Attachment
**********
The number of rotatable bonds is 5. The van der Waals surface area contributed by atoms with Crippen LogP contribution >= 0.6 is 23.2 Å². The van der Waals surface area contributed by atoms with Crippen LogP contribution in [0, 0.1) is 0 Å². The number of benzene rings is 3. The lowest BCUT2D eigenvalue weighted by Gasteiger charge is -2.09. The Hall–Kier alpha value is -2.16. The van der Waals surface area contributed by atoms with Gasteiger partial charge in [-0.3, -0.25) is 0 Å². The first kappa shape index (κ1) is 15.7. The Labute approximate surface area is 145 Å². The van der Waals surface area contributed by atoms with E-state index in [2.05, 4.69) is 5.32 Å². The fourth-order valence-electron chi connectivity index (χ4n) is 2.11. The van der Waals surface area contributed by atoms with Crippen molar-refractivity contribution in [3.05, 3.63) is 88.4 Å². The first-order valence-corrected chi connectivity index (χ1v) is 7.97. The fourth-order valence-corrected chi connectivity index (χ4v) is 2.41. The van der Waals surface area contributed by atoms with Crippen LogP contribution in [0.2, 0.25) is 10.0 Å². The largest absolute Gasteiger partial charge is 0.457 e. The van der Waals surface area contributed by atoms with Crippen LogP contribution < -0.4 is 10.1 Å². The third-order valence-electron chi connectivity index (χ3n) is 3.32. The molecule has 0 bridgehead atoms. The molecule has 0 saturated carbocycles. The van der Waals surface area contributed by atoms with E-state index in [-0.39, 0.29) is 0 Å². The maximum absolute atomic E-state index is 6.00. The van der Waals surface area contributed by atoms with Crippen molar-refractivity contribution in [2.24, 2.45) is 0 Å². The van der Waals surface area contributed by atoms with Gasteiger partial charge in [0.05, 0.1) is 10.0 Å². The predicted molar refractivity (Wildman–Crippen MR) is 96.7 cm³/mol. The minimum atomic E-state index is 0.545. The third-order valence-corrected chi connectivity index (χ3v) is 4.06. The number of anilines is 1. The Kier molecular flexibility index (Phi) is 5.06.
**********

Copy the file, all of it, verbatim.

The number of rotatable bonds is 5. The van der Waals surface area contributed by atoms with Crippen LogP contribution >= 0.6 is 23.2 Å². The van der Waals surface area contributed by atoms with Crippen LogP contribution in [0, 0.1) is 0 Å². The number of benzene rings is 3. The lowest BCUT2D eigenvalue weighted by Gasteiger charge is -2.09. The Hall–Kier alpha value is -2.16. The van der Waals surface area contributed by atoms with Gasteiger partial charge in [-0.3, -0.25) is 0 Å². The first kappa shape index (κ1) is 15.7. The Labute approximate surface area is 145 Å². The van der Waals surface area contributed by atoms with E-state index in [2.05, 4.69) is 5.32 Å². The fourth-order valence-electron chi connectivity index (χ4n) is 2.11. The van der Waals surface area contributed by atoms with Crippen molar-refractivity contribution in [3.05, 3.63) is 88.4 Å². The first-order valence-corrected chi connectivity index (χ1v) is 7.97. The fourth-order valence-corrected chi connectivity index (χ4v) is 2.41. The van der Waals surface area contributed by atoms with Crippen LogP contribution in [0.2, 0.25) is 10.0 Å². The largest absolute Gasteiger partial charge is 0.457 e. The van der Waals surface area contributed by atoms with Crippen LogP contribution < -0.4 is 10.1 Å². The third-order valence-electron chi connectivity index (χ3n) is 3.32. The molecule has 0 bridgehead atoms. The molecule has 0 saturated carbocycles. The van der Waals surface area contributed by atoms with E-state index in [-0.39, 0.29) is 0 Å². The maximum absolute atomic E-state index is 6.00. The van der Waals surface area contributed by atoms with Crippen molar-refractivity contribution in [2.24, 2.45) is 0 Å². The van der Waals surface area contributed by atoms with Gasteiger partial charge in [0.05, 0.1) is 10.0 Å². The predicted molar refractivity (Wildman–Crippen MR) is 96.7 cm³/mol. The minimum atomic E-state index is 0.545. The third-order valence-corrected chi connectivity index (χ3v) is 4.06. The number of anilines is 1. The Kier molecular flexibility index (Phi) is 5.06.